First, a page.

Migration and Asylum Policy

Migration policy is geared towards combating illegal forms of migration and their negative repercussions (trafficking in persons, smuggling of human beings, forced labour) and attempts to exploit the benefits of legal migration.

In 1999, migration policy became – by virtue of the Treaty of Amsterdam – part of Community law and steadily developed into one of the most dynamic and most sensitive EU policies. An important trigger for the further development of this area should be the European Pact on Immigration and Asylum, which is based on an initiative of the French Presidency.

Well-managed legal – especially labour – migration should work in favour of third countries (for the purposes of their development) and the European Union – in order to make up for current labour shortages in certain sectors, even out unfavourable demographic developments and subsequently reinforce the EU’s economic growth and competitiveness. It is because of this that the concept of a ‘Global Approach to Migration’ was formed, the underlying theme of which is to strengthen cooperation and dialogue with third countries, without whose involvement it would be impossible to implement the migration policy effectively.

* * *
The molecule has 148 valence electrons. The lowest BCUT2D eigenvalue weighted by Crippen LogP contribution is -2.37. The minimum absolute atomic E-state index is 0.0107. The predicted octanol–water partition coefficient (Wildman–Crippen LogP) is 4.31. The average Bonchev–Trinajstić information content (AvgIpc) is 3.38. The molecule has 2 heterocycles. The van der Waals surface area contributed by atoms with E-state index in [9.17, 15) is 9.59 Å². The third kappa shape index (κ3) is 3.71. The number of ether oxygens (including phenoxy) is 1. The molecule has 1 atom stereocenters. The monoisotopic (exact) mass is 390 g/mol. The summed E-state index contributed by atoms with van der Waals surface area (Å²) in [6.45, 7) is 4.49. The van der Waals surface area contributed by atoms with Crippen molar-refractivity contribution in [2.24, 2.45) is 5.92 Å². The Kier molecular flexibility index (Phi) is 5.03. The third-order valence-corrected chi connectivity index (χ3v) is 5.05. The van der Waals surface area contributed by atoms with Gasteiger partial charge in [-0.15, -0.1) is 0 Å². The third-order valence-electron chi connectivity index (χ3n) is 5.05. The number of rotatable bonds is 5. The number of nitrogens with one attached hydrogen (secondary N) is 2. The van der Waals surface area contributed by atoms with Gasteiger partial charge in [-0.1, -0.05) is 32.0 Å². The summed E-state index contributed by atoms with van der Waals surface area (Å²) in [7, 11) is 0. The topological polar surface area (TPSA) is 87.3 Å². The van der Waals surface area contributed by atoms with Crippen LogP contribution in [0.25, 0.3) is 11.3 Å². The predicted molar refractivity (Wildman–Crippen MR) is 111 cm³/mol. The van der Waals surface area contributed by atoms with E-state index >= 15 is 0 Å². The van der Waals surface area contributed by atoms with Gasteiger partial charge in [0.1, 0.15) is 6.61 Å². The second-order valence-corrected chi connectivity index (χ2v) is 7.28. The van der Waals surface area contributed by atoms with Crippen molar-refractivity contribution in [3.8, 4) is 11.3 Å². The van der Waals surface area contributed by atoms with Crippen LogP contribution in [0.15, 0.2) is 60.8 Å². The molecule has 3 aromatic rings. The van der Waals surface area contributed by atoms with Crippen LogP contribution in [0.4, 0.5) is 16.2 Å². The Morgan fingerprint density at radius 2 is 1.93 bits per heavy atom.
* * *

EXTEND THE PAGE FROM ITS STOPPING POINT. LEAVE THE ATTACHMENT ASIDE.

An integral part of the migration policy is the policy concerned with integrating immigrants into the society of Member States. Although activities in this field fall almost completely within the competence of Member States, the EU also pays attention to the challenge of integration. It tries to coordinate national approaches because the failure of one Member State to implement an integration policy can have various negative effects on other Member States. One of the preconditions for the successful integration of foreign nationals into the host society is a mutual understanding of what are often different cultures and values. With this in mind, the EU is developing intercultural dialogue to help combat racism and xenophobia.

Common asylum system

The European Union is keen to finish building the Common European Asylum System in the near future. So far, minimum standards have been adopted at EU level for the acceptance of applicants for international protection (asylum and subsidiary protection) – these are persons fleeing their country to escape persecution, which may occur on grounds of race, religion, nationality, membership of a particular social group or political opinion.

At present work is under way to establish a common procedure for the granting of international protection and uniform status for those granted such protection. The application of a common procedure should, in practice, overcome the misuse of differences between the national asylum systems and ensure the provision of the same protection to all applicants within the EU.

Last update: 16.8.2011 16:02

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